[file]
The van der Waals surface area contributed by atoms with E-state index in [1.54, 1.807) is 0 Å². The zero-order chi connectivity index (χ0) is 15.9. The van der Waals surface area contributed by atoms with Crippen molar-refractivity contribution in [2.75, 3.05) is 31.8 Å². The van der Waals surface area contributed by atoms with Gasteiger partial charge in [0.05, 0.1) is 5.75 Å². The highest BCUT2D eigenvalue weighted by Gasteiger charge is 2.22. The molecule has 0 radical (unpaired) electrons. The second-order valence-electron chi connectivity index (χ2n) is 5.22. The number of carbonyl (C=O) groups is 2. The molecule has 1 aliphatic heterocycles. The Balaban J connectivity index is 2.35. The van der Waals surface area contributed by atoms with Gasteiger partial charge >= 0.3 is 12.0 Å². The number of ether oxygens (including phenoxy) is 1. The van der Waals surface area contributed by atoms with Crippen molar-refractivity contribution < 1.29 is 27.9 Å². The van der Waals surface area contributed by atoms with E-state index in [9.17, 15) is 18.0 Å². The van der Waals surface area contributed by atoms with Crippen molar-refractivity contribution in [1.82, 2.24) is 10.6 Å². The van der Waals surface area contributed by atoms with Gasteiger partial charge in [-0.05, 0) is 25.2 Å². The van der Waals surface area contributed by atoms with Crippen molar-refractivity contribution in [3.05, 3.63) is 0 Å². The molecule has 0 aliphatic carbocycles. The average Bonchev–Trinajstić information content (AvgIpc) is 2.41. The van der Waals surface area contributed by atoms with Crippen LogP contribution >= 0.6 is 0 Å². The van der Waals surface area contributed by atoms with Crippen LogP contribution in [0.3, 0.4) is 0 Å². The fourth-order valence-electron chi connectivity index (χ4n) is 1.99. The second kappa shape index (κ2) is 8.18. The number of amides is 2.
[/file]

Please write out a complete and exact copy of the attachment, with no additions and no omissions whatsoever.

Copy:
The van der Waals surface area contributed by atoms with E-state index in [1.54, 1.807) is 0 Å². The zero-order chi connectivity index (χ0) is 15.9. The van der Waals surface area contributed by atoms with Crippen molar-refractivity contribution in [2.75, 3.05) is 31.8 Å². The van der Waals surface area contributed by atoms with Gasteiger partial charge in [0.05, 0.1) is 5.75 Å². The highest BCUT2D eigenvalue weighted by Gasteiger charge is 2.22. The molecule has 0 radical (unpaired) electrons. The second-order valence-electron chi connectivity index (χ2n) is 5.22. The number of carbonyl (C=O) groups is 2. The molecule has 1 aliphatic heterocycles. The Balaban J connectivity index is 2.35. The van der Waals surface area contributed by atoms with Gasteiger partial charge >= 0.3 is 12.0 Å². The number of ether oxygens (including phenoxy) is 1. The van der Waals surface area contributed by atoms with Crippen molar-refractivity contribution < 1.29 is 27.9 Å². The van der Waals surface area contributed by atoms with E-state index in [9.17, 15) is 18.0 Å². The van der Waals surface area contributed by atoms with Crippen molar-refractivity contribution in [1.82, 2.24) is 10.6 Å². The van der Waals surface area contributed by atoms with Gasteiger partial charge in [-0.05, 0) is 25.2 Å². The van der Waals surface area contributed by atoms with Crippen molar-refractivity contribution in [3.05, 3.63) is 0 Å². The molecule has 0 aliphatic carbocycles. The average Bonchev–Trinajstić information content (AvgIpc) is 2.41. The van der Waals surface area contributed by atoms with Crippen LogP contribution >= 0.6 is 0 Å². The van der Waals surface area contributed by atoms with Crippen LogP contribution in [0.3, 0.4) is 0 Å². The fourth-order valence-electron chi connectivity index (χ4n) is 1.99. The second kappa shape index (κ2) is 8.18. The number of amides is 2.